Novelty Rules: Inside China's Startup Culture with George Ruan

The CEO of Honey divulges Chinese attitudes on bitcoin, copying culture and more.

George Ruan.
George Ruan.

My homie George Ruan is a serial entrepreneur with experience in China. Both of us are passionate about Bitcoin. China is my favorite country, and – especially with the advent of Bitcoin – the Chinese Internet intrigues me. Chinese people do everything better than us, so I am pretty sure someday the Chinese Internet will be much better than our crappy Internet. The Chinese version of Genius is going to be way better, for sure, since the entire website is a Confucian concept…

George was kind enough to sit me down and school me to the memes. He is currently the CEO of Honey, dope startup in Pasadena.

Can you give us an account of your personal experience as an Internet entrepreneur in China?

In early 2010 I co-founded a voice microblog startup in China called Quub (pronounced cube – the Chinese name was “酷簿”). The concept was an app that lets people broadcast 10 second voice recordings to their social network. It caught the attention of mobile carriers and some top Internet companies in China. I was flown around the country to meet top level executives of companies that each have hundreds of millions of customers. After the signed Letter of Intent from a huge mobile carrier and copious amount of Chinese rice wine, I thought the deal was in the bag.  Eight months later, the carrier launched an exact clone without me. I thought about taking legal action but it would have been hilariously disastrous to try to sue a state-owned company in a court run by the state.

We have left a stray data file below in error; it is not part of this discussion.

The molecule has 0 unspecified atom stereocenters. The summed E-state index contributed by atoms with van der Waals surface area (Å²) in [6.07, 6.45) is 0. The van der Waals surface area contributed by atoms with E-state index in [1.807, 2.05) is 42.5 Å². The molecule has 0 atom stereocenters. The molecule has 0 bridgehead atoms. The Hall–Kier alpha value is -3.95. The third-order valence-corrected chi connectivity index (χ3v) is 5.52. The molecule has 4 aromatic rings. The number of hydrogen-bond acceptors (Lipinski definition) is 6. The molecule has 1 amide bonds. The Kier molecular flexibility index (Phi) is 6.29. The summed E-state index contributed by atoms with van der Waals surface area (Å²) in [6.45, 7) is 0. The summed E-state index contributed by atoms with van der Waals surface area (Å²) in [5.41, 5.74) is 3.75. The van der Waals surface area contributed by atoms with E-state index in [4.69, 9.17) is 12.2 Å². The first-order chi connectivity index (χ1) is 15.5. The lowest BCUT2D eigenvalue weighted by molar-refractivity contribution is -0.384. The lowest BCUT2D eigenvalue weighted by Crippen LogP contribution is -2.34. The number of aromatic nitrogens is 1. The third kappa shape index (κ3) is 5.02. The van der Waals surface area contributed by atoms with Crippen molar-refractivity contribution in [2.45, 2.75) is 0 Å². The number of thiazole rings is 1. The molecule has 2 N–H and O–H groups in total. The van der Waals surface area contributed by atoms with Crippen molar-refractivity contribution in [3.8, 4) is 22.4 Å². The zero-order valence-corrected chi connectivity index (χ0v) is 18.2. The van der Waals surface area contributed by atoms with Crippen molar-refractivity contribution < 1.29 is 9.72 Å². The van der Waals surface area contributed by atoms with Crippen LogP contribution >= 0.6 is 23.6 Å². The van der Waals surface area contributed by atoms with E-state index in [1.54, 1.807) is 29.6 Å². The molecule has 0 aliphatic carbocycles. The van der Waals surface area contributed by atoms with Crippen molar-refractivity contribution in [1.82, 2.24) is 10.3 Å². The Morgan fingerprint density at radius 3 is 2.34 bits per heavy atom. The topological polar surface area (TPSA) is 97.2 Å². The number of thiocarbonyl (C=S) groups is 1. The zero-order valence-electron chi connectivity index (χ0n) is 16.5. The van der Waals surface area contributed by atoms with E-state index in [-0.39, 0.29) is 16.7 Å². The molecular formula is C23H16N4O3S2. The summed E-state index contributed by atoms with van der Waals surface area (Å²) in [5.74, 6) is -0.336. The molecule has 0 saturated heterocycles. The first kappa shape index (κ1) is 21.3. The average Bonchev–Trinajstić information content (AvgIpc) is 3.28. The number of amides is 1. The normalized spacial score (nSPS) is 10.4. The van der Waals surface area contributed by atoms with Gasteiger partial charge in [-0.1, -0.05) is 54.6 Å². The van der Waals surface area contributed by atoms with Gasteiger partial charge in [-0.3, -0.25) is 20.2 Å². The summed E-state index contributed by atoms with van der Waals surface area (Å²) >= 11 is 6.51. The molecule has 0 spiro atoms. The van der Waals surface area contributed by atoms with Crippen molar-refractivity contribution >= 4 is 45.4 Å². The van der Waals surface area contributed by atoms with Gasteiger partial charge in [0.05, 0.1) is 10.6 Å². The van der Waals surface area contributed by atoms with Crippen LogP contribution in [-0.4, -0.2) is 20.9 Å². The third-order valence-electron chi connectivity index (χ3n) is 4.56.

China is a country where relationships and political backing trumps all else. It’s a very hostile environment for foreign startups. Even giant corporations get PWNED if they don’t play the game right.